The State Department’s entire senior administrative team just resigned

Secretary of State Rex Tillerson’s job running the State Department just got considerably more difficult. The entire senior level of management officials resigned Wednesday, part of an ongoing mass exodus of senior Foreign Service officers who don’t want to stick around for the Trump era.

Tillerson was actually inside the State Department’s headquarters in Foggy Bottom on Wednesday, taking meetings and getting the lay of the land. I reported Wednesday morning that the Trump team was narrowing its search for his No. 2, and that it was looking to replace the State Department’s long-serving undersecretary for management, Patrick Kennedy. Kennedy, who has been in that job for nine years, was actively involved in the transition and was angling to keep that job under Tillerson, three State Department officials told me.

Then suddenly on Wednesday afternoon, Kennedy and three of his top officials resigned unexpectedly, four State Department officials confirmed. Assistant Secretary of State for Administration Joyce Anne Barr, Assistant Secretary of State for Consular Affairs Michele Bond and Ambassador Gentry O. Smith, director of the Office of Foreign Missions, followed him out the door. All are career Foreign Service officers who have served under both Republican and Democratic administrations.

Kennedy will retire from the Foreign Service at the end of the month, officials said. The other officials could be given assignments elsewhere in the Foreign Service.

In addition, Assistant Secretary of State for Diplomatic Security Gregory Starr retired Jan. 20, and the director of the Bureau of Overseas Building Operations, Lydia Muniz, departed the same day. That amounts to a near-complete housecleaning of all the senior officials that deal with managing the State Department, its overseas posts and its people.

“It’s the single biggest simultaneous departure of institutional memory that anyone can remember, and that’s incredibly difficult to replicate,” said David Wade, who served as State Department chief of staff under Secretary of State John Kerry. “Department expertise in security, management, administrative and consular positions in particular are very difficult to replicate and particularly difficult to find in the private sector.”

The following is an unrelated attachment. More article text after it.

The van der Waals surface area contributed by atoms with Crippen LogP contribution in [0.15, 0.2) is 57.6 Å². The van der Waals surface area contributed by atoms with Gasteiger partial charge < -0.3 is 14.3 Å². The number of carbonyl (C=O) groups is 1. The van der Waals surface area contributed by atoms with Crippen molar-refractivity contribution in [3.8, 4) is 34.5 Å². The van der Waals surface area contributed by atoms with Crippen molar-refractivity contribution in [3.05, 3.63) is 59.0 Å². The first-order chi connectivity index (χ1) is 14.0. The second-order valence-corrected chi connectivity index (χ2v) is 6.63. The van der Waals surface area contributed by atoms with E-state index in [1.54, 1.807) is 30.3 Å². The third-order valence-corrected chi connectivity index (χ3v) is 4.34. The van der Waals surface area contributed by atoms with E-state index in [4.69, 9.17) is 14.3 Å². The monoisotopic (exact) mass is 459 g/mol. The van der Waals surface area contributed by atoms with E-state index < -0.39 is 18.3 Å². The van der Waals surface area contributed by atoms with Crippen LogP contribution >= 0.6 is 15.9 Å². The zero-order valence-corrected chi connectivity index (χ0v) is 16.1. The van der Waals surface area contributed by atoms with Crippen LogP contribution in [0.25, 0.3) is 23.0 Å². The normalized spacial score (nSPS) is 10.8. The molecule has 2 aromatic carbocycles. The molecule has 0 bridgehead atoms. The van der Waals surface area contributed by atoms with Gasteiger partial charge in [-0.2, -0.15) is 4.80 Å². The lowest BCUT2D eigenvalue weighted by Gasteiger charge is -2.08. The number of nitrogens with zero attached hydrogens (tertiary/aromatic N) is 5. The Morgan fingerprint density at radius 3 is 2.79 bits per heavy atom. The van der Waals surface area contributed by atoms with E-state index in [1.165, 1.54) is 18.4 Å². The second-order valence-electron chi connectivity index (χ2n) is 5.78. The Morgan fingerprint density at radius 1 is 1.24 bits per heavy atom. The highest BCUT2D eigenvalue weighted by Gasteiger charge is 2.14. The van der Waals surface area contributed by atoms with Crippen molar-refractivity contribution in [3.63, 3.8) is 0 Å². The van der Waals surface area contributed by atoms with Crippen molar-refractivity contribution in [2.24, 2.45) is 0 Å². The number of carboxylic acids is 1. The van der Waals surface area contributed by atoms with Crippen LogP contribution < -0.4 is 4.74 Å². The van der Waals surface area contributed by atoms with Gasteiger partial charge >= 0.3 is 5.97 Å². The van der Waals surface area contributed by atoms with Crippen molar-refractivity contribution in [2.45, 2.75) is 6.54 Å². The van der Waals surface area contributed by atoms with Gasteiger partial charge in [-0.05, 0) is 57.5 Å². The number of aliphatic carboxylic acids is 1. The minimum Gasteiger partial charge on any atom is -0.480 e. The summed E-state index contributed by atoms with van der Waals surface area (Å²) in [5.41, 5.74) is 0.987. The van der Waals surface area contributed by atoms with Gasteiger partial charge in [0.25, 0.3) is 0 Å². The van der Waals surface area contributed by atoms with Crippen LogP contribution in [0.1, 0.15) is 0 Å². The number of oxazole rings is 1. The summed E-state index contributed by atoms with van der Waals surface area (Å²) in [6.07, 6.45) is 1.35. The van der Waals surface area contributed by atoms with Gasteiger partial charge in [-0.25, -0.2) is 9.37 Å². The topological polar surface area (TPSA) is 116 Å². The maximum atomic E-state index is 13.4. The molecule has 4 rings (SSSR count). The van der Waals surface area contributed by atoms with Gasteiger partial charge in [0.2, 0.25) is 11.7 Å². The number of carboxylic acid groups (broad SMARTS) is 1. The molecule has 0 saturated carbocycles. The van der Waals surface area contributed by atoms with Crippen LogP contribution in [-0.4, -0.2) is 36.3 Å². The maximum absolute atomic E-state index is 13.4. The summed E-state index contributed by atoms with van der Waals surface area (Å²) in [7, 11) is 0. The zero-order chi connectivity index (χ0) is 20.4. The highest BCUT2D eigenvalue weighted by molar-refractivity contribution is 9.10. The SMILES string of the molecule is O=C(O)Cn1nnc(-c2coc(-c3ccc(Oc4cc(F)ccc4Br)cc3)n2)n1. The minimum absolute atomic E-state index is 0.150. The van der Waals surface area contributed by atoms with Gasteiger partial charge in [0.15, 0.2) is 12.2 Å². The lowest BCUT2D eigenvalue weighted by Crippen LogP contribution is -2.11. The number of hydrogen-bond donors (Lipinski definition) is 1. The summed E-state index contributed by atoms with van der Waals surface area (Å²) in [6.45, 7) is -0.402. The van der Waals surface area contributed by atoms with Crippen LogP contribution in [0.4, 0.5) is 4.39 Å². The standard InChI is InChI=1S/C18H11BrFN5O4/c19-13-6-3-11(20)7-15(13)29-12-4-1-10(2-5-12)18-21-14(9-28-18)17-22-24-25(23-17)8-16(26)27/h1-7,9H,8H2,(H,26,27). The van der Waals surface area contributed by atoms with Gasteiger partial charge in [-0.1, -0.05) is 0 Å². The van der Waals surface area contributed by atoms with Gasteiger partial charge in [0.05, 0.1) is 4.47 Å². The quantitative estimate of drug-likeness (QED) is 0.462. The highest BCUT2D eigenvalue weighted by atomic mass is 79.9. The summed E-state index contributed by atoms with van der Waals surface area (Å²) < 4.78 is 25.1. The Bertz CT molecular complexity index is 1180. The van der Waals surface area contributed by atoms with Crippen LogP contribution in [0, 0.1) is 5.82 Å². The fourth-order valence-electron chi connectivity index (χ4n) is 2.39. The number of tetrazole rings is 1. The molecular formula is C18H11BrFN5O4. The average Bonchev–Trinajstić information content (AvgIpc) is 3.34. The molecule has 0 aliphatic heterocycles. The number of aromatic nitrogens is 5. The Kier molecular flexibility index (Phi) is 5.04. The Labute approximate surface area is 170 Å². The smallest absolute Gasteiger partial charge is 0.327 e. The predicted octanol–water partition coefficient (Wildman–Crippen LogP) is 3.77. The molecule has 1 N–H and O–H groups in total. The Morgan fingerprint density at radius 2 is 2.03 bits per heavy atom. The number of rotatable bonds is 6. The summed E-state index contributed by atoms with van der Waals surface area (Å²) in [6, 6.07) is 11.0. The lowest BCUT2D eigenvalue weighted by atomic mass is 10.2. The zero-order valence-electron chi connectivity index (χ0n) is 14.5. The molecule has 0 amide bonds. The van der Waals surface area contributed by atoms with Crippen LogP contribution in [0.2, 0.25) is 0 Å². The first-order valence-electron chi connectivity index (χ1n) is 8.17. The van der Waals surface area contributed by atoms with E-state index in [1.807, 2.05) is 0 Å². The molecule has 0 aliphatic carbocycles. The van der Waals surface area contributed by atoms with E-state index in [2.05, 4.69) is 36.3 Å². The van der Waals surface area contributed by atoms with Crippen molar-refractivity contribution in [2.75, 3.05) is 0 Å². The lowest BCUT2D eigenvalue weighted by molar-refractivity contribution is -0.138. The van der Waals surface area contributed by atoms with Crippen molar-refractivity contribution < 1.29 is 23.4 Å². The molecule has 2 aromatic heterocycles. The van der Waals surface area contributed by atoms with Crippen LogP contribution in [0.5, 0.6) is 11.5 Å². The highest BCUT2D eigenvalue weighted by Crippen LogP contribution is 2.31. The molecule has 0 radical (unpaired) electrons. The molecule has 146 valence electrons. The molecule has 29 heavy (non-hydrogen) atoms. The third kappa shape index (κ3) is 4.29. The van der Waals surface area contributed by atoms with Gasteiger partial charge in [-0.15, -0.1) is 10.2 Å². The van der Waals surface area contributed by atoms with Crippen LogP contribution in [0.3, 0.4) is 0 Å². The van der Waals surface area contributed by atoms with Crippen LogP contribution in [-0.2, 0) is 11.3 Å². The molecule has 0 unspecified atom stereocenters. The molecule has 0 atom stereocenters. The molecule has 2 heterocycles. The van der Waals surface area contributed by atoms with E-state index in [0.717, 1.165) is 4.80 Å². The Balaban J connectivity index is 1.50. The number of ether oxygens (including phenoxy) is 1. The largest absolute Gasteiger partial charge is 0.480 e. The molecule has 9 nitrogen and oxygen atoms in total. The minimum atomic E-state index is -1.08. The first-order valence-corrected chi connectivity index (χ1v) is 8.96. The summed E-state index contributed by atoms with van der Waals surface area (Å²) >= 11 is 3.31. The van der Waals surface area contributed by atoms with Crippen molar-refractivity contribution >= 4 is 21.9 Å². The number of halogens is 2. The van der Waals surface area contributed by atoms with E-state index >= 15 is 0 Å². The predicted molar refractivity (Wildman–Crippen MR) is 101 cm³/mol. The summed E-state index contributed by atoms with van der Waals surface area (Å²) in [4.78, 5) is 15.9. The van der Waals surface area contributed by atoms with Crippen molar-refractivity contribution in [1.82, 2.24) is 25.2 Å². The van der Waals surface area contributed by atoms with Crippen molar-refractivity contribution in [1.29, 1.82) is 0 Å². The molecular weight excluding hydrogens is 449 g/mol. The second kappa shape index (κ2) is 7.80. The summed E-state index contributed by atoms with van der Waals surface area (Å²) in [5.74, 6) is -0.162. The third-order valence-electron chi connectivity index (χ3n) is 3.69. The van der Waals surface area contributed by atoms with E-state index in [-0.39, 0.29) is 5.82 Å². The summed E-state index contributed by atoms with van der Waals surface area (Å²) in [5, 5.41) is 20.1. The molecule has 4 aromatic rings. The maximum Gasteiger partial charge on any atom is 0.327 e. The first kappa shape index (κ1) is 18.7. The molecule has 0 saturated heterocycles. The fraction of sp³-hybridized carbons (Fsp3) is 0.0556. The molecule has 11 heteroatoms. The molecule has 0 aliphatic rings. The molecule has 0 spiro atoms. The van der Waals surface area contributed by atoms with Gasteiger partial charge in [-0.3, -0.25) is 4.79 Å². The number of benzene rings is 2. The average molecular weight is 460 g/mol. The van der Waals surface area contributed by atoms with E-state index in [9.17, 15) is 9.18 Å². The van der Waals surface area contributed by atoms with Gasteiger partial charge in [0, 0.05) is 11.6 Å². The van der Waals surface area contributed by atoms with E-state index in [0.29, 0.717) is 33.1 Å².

Several senior Foreign Service officers in the State Department’s regional bureaus have also left their posts or resigned since the election. But the emptying of leadership in the management bureaus is more disruptive because those offices need to be led by people who know the department and have experience running its complicated bureaucracies. There’s no easy way to replace that via the private sector, said Wade.

“Diplomatic security, consular affairs, there’s just not a corollary that exists outside the department, and you can least afford a learning curve in these areas where issues can quickly become matters of life and death,” he said. “The muscle memory is critical. These retirements are a big loss. They leave a void. These are very difficult people to replace.”

Whether Kennedy left on his own volition or was pushed out by the incoming Trump team is a matter of dispute inside the department. Just days before he resigned, Kennedy was taking on more responsibility inside the department and working closely with the transition. His departure was a surprise to other State Department officials who were working with him.

One senior State Department official who responded to my requests for comment said that all the officials had previously submitted their letters of resignation, as was required for all positions that are appointed by the president and that require confirmation by the Senate, known as PAS positions.